Living through the events of 2020 itself was a historical accomplishment my students have achieved, so I now try to slow down more and breathe in the classroom as well. When the new school year began, I told myself if I can’t make kids feel safe, autonomous, and validated in my class then I don’t have any business being a teacher.

I want to teach them how to be informed citizens who can push through challenging times and use their voices for good. Learning history can be a source of hope for the future and can make students realize that the power to shape the future is in their own two hands.

Like Amanda Gorman said in her inaugural poem, “The Hill We Climb,” “There is always light, if only we’re brave enough to see it, if only we’re brave enough to be it.” 


Even though the past year was difficult and tried to push us down, I have a renewed hope for the future that pushes back even harder.

Wallace LeMaster, Florence firefighter/paramedic
Before the Covid-19 pandemic, EMS care delivery allowed providers to provide face-to-face, hands-on care for the citizens during some of their most trying and stressful moments. However, Covid-19 required that all providers apply a socially distanced approach to the delivery of EMS care. Instead of meeting the citizens at the point of need, I now had to stop at the doorway to assess the risks associated with each encounter.

I had grown accustomed to seeing the emotions and responses of my patients through their body language and facial expressions. The masks that are necessary to protect us from the spread of this virus had become a barrier to the emotions and expressions displayed by our patients. These expressions allow us to fully evaluate the patient’s condition even when they cannot verbally communicate. How could I meet the needs of those most at risk while applying a socially distanced approach to emergency medical care?

For the first time in my career, I found a change that truly felt difficult to accept. For the first time in my career, I found myself becoming someone who feared change. I knew that to effectively serve our citizens, I knew I would have to embrace the mantra “adapt and overcome.”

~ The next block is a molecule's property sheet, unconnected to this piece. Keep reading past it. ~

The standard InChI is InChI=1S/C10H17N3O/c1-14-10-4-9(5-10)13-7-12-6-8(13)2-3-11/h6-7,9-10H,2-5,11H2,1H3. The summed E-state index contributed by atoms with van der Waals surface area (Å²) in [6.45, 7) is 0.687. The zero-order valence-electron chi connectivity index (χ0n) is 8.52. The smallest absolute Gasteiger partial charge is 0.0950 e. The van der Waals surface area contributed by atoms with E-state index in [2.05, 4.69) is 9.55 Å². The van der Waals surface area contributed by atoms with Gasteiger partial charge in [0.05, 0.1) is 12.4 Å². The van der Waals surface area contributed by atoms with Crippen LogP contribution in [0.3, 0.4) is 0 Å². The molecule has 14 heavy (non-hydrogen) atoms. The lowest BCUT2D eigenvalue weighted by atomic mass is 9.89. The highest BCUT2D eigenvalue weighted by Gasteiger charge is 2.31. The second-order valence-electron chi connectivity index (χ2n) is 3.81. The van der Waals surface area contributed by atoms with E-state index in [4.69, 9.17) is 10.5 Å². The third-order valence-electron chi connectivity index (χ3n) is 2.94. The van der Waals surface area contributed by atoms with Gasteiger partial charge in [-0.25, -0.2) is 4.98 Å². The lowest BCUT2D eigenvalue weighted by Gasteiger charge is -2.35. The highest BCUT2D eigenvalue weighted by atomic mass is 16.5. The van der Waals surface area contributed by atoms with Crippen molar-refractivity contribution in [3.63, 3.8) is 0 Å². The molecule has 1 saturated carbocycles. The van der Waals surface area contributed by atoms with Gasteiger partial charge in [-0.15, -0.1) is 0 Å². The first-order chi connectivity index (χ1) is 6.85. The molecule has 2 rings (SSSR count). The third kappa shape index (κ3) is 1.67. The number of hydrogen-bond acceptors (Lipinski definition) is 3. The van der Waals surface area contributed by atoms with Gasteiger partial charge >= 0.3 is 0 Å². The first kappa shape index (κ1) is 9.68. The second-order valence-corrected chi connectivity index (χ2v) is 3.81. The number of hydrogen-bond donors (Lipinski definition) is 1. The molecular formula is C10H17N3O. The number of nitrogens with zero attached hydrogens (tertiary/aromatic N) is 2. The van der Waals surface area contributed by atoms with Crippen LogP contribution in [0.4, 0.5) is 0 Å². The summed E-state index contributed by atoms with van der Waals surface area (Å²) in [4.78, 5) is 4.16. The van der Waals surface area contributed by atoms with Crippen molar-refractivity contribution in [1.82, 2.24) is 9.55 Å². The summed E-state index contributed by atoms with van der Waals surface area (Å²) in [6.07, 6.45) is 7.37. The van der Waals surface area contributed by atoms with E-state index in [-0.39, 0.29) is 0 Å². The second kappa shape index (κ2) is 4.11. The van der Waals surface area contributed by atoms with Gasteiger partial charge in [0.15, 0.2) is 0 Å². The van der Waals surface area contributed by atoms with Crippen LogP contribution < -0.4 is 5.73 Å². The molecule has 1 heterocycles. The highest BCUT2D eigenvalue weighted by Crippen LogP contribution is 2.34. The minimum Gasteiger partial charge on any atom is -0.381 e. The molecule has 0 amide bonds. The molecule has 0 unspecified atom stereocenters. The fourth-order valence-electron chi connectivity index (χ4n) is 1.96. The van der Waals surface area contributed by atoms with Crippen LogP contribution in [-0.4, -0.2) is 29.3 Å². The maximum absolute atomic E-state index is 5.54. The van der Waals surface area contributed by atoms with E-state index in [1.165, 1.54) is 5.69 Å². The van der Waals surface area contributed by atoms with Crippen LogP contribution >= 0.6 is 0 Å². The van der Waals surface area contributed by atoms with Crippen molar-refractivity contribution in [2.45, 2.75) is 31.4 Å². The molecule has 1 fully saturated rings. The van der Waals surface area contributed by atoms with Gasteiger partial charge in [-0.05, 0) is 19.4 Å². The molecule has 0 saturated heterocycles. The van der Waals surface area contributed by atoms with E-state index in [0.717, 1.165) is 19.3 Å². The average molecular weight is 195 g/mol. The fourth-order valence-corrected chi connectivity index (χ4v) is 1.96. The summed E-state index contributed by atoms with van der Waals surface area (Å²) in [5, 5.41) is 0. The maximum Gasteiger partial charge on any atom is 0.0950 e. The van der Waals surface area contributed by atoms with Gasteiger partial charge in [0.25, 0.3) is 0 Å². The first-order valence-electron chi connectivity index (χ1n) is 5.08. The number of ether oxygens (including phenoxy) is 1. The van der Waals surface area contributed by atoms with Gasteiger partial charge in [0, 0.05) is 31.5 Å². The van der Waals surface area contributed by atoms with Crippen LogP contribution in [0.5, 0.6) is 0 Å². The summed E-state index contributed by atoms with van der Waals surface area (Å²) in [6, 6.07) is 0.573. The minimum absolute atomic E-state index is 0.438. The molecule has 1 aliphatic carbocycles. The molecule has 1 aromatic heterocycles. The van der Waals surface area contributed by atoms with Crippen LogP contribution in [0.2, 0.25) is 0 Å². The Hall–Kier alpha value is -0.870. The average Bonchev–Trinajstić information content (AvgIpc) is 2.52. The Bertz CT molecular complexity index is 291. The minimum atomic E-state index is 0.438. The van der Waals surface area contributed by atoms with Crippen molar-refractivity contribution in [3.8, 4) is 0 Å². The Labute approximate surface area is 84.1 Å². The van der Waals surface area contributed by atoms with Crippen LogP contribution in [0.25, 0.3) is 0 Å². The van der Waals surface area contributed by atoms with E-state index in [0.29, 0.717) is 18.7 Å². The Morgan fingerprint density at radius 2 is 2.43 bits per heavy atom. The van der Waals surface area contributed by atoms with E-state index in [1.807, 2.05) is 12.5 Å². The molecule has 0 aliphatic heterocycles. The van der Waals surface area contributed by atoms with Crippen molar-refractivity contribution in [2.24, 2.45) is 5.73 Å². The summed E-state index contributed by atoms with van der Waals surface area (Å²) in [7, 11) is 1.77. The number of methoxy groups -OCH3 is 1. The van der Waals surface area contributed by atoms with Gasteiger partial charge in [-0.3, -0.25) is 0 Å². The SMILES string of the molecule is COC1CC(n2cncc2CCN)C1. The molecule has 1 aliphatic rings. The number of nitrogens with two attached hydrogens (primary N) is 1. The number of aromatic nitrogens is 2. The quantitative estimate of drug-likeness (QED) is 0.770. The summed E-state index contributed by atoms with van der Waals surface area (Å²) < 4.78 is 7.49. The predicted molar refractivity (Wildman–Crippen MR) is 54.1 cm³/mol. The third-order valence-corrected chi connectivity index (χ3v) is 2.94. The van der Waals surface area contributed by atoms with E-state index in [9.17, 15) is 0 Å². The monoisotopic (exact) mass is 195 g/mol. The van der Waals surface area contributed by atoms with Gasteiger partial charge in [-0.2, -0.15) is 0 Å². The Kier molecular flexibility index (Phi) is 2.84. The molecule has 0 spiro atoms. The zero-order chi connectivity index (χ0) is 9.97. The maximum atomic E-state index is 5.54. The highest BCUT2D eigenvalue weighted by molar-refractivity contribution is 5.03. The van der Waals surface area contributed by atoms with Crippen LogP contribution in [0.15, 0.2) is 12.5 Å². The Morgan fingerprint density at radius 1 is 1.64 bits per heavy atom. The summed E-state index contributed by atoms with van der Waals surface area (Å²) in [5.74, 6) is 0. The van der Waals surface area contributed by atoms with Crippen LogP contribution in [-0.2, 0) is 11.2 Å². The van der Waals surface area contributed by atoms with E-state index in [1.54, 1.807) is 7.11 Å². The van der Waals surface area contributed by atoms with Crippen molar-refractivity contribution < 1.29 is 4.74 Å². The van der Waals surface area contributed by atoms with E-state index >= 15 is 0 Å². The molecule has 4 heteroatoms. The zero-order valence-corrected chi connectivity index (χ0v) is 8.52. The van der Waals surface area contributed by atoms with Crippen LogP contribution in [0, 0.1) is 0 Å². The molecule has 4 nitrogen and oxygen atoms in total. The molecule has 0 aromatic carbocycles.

I came to the realization that this virus could not be combated without some sacrifice. Each passing day allowed me to further accept the positive impact that was dealt by accepting our “new normal.”


I came to see that I was providing the best care by wearing a mask, practicing social distancing, and being a model for the behaviors that can help to defeat this virus. I now understand that my actions and ability to accept change helped to prevent the further spread of the virus, thus protecting those who are most susceptible. These interactions offered opportunities to educate our citizens and promoted the behaviors required to cease the spread of the virus.

Kimberly Campbell, Florence hairdresser, One Sweet Salon
I worked in one of the most prestigious salon and spas in Northern Kentucky for almost the last 20 years. I was a very loyal employee; this was my family. I was comfortable growing within this company, but because of this pandemic they had to close their doors permanently. I put a lot of time and energy into my career with education and loyalty, but I never thought that I could run my own business. I was confident in being a cosmetologist. I was confident in educating students and apprentice stylists. I was “forced” into owning my own business due to these unforeseen circumstances. 

The pandemic has changed me in a positive way. It has reignited my passion for my profession (I do struggle with not seeing my clients smile and them not seeing mine due to the mandatory face coverings, which are necessary at this time).

This has been an emotional year in my industry. We are not essential employees and we have been looked down upon in certain aspects. We have been looked at as the “hired help” but we are more than that. As for me, I will continue to educate myself and remember that I love my career, my passion. I hope to continue to grow within my industry. I choose to look forward and will continue to try to make my clients feel beautiful.